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Article

James Hogg

While the right to life, ‘personhood’, and the educability of people with profound and multiple learning disabilities are still under‐debated, service providers and

Abstract

While the right to life, ‘personhood’, and the educability of people with profound and multiple learning disabilities are still under‐debated, service providers and research workers continue to extend the boundaries of expectation with respect to what such people can achieve. In this paper the messages of recent research are summarised and key references for fuller information suggested. The need to bring together such specialised knowledge in the framework of an ordinary life aimed at enhancing competence and quality of life is urged.

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Tizard Learning Disability Review, vol. 3 no. 1
Type: Research Article
ISSN: 1359-5474

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Article

Jill Bradshaw

There are many definitions of profound and multiple learning disabilities. Most definitions include having a high degree of learning disability in conjunction with at…

Abstract

There are many definitions of profound and multiple learning disabilities. Most definitions include having a high degree of learning disability in conjunction with at least one other severe impairment, such as visual, auditory or physical impairments (Male, 1996; Ware, 1996; Lacey, 1998). Bunning (1997) adds that people with such disabilities are very reliant on others for support, including support in taking part in communicative events. Establishing reliable and consistent methods of communication may be exceptionally difficult (Florian et al, 2000). However, it is important to consider the individuality and extreme diversity of this population (Detheridge, 1997; Hogg, 1998), which includes variability in communication strengths and needs (Granlund & Olsson, 1999; McLean et al, 1996). Communication is often given little attention when services are planning ways of supporting individuals to participate, develop independence and make choices (McGill et al, 2000). While the individual's communication strengths and needs should remain central within any discussion, the significant others and the environment will also have an important influence. This article explores some of the communication issues experienced by people with profound and multiple learning disabilities and highlights the importance of the communication partnership within interventions.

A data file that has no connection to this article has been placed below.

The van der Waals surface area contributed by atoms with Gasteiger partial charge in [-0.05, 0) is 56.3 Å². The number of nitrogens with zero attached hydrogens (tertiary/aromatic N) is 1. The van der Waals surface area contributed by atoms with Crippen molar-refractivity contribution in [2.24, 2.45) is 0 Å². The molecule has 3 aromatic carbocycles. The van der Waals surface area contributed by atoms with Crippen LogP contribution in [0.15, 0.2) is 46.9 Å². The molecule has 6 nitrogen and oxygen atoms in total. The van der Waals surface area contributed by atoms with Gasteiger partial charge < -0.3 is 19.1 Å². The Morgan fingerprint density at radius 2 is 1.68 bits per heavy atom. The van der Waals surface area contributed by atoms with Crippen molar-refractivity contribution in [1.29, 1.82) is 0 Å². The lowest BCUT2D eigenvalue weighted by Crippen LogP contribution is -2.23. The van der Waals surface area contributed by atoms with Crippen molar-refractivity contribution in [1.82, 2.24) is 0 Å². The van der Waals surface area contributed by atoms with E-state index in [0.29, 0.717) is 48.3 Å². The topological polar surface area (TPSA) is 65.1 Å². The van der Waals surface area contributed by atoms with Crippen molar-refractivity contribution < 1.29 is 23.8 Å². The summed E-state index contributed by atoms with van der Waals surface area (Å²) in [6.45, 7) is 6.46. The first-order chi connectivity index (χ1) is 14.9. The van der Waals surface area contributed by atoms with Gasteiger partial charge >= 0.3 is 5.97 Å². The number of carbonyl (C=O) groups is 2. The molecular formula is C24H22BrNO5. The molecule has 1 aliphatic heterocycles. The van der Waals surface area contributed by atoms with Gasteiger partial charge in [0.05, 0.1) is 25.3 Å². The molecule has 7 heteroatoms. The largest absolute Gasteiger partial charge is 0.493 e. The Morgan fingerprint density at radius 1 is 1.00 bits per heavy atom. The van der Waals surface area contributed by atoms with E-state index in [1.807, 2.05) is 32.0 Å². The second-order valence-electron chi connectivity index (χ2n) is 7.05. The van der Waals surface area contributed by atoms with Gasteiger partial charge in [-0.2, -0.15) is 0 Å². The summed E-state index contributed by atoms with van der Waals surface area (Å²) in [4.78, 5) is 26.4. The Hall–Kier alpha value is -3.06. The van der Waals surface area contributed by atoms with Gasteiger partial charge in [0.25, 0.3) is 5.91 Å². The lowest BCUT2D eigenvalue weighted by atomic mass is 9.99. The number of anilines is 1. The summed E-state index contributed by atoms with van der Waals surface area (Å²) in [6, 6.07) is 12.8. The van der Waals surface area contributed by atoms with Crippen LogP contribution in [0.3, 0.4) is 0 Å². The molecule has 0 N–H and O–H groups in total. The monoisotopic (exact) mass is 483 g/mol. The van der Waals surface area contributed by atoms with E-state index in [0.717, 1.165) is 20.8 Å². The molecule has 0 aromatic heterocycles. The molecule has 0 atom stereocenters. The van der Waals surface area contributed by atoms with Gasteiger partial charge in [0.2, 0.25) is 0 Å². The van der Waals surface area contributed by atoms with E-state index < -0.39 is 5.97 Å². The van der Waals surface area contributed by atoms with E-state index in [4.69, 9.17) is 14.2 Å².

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Tizard Learning Disability Review, vol. 6 no. 2